The most alarming aspect of the report was the single sound bite that followed KPB’s three. “Balance,” necessary as every trained practitioner knows, was provided not by a live response from Dr Rowley but by a brief clip extracted from a statement the PM had made previously.
There’s more. Last year Dr Rowley announced that a state-funded company which planted hot peppers for export was to be shut down because, he said, its wage bill and its other expenses significantly exceeded its revenue and the country could no longer afford to support it. He gave figures. The next day, on the two major morning newscasts (7am and 8am), the station aired the PM’s sound bite about closure but completely neglected to include the reasons given.
At noon, the clip was aired for a third time, still without the PM’s justification. This time, however, the actuality was followed by a clip from Couva South MP Rudy Indarsingh condemning the decision to send home workers, which, he more than implied, would make them victims of politics.
But radio is not alone in its apparent partiality. One late September weekend in 2017, a local TV news anchor “switched gears” to a packaged story about a central Trinidad resident, whose home had been “ravaged” by flooding, never mind he and his family were still living in it. The camera showed scenes of damage as the voice of the homeowner blamed the government for not doing enough to help because, he said, the area was not a PNM constituency.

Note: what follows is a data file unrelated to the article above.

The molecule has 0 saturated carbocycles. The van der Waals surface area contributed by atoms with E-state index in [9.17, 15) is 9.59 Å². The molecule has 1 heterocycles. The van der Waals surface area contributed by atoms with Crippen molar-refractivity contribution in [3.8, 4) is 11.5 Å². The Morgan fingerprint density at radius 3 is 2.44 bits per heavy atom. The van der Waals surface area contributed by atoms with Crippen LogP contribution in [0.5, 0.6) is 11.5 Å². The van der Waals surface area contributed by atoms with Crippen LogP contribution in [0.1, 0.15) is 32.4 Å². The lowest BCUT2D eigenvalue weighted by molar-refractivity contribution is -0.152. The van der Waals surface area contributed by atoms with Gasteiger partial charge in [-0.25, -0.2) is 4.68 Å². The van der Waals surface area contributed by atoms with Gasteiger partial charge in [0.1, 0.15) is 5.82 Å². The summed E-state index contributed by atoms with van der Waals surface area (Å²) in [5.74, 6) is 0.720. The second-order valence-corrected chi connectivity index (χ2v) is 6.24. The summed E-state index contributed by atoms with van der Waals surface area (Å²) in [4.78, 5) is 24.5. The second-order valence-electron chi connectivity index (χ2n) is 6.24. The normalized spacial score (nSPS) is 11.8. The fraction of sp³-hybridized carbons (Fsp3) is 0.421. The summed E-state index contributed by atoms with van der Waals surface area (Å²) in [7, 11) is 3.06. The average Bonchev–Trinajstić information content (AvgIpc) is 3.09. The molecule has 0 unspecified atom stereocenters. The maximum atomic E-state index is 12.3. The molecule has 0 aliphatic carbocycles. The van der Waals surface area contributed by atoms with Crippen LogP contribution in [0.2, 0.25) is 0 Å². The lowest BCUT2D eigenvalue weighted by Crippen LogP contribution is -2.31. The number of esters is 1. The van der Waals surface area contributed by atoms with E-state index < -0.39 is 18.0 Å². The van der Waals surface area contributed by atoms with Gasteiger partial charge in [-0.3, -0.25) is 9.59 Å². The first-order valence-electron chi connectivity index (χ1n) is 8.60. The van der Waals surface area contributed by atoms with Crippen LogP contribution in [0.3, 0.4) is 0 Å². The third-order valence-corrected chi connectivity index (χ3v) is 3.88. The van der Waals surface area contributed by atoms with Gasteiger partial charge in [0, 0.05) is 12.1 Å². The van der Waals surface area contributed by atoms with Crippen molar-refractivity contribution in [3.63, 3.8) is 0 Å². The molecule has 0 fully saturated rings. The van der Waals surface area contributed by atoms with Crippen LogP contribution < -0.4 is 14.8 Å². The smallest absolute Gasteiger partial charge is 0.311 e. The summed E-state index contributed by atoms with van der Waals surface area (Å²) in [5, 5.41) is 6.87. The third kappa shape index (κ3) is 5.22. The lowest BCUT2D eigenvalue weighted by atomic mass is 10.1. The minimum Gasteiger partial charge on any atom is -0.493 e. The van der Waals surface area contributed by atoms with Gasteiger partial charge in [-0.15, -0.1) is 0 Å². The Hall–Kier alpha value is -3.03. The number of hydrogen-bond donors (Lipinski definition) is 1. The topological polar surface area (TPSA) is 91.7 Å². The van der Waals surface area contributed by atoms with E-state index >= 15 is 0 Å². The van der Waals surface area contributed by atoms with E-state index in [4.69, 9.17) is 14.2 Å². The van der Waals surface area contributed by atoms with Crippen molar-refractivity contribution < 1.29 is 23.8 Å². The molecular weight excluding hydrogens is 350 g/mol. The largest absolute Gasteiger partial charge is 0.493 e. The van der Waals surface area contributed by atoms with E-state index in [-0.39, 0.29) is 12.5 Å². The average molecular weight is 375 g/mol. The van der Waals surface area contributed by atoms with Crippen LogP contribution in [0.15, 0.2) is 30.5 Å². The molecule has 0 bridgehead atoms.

By sheer coincidence, just at that moment, the UNC councillor for the area happened by that specific home, bearing a hefty food hamper for the owner. Imagine the “lucky” councillor’s pleasure at his good fortune as he was not only able to present his gift on camera but also to give his unbiased—yeah, right!—take on the flooding situation.
Just to be clear, TV news is live but a “package” inside the news is a pre-recorded item: the video, sound bites and reporter’s voice tracks are all edited together back in the studio where the reporter tells the video editor what is to be included and what omitted.
Similarly, a skit promoting the same television channel’s 2017 year-end news review was planned, shot and edited. Since the promo was aired repeatedly from mid-December, it is a fair conclusion that those in authority—some of whom had roles in the skit—saw nothing wrong with its contents.